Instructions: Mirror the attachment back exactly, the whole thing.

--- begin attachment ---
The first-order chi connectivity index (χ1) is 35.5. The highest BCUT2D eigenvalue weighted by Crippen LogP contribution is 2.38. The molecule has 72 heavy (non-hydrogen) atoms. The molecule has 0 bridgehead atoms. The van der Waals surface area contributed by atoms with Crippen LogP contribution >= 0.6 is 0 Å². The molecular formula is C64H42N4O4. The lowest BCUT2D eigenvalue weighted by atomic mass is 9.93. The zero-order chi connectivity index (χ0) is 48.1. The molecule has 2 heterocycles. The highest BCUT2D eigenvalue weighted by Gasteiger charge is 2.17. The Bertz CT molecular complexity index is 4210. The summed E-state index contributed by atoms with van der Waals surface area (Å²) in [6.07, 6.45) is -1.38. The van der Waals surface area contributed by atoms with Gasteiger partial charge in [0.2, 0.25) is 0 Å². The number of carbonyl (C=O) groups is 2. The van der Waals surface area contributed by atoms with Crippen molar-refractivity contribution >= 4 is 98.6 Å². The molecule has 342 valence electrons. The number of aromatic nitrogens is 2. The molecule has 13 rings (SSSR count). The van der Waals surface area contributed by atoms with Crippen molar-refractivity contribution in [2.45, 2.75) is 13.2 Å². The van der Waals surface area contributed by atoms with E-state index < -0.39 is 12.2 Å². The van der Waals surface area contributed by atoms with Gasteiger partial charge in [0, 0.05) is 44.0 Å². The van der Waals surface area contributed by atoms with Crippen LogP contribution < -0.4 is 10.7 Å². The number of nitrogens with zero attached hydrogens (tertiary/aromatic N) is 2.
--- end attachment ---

The first-order chi connectivity index (χ1) is 35.5. The highest BCUT2D eigenvalue weighted by Crippen LogP contribution is 2.38. The molecule has 72 heavy (non-hydrogen) atoms. The molecule has 0 bridgehead atoms. The van der Waals surface area contributed by atoms with Crippen LogP contribution >= 0.6 is 0 Å². The molecular formula is C64H42N4O4. The lowest BCUT2D eigenvalue weighted by atomic mass is 9.93. The zero-order chi connectivity index (χ0) is 48.1. The molecule has 2 heterocycles. The highest BCUT2D eigenvalue weighted by Gasteiger charge is 2.17. The Bertz CT molecular complexity index is 4210. The summed E-state index contributed by atoms with van der Waals surface area (Å²) in [6.07, 6.45) is -1.38. The van der Waals surface area contributed by atoms with Gasteiger partial charge in [0.2, 0.25) is 0 Å². The number of carbonyl (C=O) groups is 2. The van der Waals surface area contributed by atoms with Crippen molar-refractivity contribution >= 4 is 98.6 Å². The molecule has 342 valence electrons. The number of aromatic nitrogens is 2. The molecule has 13 rings (SSSR count). The van der Waals surface area contributed by atoms with Crippen molar-refractivity contribution in [2.45, 2.75) is 13.2 Å². The van der Waals surface area contributed by atoms with E-state index < -0.39 is 12.2 Å². The van der Waals surface area contributed by atoms with Gasteiger partial charge in [0, 0.05) is 44.0 Å². The van der Waals surface area contributed by atoms with Crippen LogP contribution < -0.4 is 10.7 Å². The number of nitrogens with zero attached hydrogens (tertiary/aromatic N) is 2.